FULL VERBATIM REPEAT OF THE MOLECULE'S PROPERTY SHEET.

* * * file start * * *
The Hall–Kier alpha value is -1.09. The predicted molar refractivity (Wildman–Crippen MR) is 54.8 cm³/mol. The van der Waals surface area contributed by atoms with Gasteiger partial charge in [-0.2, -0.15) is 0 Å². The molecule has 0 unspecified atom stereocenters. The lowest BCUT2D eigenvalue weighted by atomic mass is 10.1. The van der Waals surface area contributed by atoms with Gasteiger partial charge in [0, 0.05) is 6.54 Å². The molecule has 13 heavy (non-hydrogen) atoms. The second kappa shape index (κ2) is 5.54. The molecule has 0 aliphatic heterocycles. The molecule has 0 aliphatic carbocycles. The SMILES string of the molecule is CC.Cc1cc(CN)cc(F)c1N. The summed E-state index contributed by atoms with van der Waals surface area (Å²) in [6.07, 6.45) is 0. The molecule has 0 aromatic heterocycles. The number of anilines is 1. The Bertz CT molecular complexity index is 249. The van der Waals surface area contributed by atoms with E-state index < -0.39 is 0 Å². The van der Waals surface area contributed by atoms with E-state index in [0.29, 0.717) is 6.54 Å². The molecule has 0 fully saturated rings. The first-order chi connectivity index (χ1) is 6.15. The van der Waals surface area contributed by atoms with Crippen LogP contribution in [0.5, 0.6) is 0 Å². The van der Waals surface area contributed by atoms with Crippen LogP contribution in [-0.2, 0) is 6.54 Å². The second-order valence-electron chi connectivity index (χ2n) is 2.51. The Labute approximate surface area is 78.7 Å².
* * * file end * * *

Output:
The Hall–Kier alpha value is -1.09. The predicted molar refractivity (Wildman–Crippen MR) is 54.8 cm³/mol. The van der Waals surface area contributed by atoms with Gasteiger partial charge in [-0.2, -0.15) is 0 Å². The molecule has 0 unspecified atom stereocenters. The lowest BCUT2D eigenvalue weighted by atomic mass is 10.1. The van der Waals surface area contributed by atoms with Gasteiger partial charge in [0, 0.05) is 6.54 Å². The molecule has 13 heavy (non-hydrogen) atoms. The second kappa shape index (κ2) is 5.54. The molecule has 0 aliphatic heterocycles. The molecule has 0 aliphatic carbocycles. The SMILES string of the molecule is CC.Cc1cc(CN)cc(F)c1N. The summed E-state index contributed by atoms with van der Waals surface area (Å²) in [6.07, 6.45) is 0. The molecule has 0 aromatic heterocycles. The number of anilines is 1. The Bertz CT molecular complexity index is 249. The van der Waals surface area contributed by atoms with E-state index < -0.39 is 0 Å². The van der Waals surface area contributed by atoms with E-state index in [0.29, 0.717) is 6.54 Å². The molecule has 0 fully saturated rings. The first-order chi connectivity index (χ1) is 6.15. The van der Waals surface area contributed by atoms with Crippen LogP contribution in [0.5, 0.6) is 0 Å². The van der Waals surface area contributed by atoms with Crippen LogP contribution in [-0.2, 0) is 6.54 Å². The second-order valence-electron chi connectivity index (χ2n) is 2.51. The Labute approximate surface area is 78.7 Å².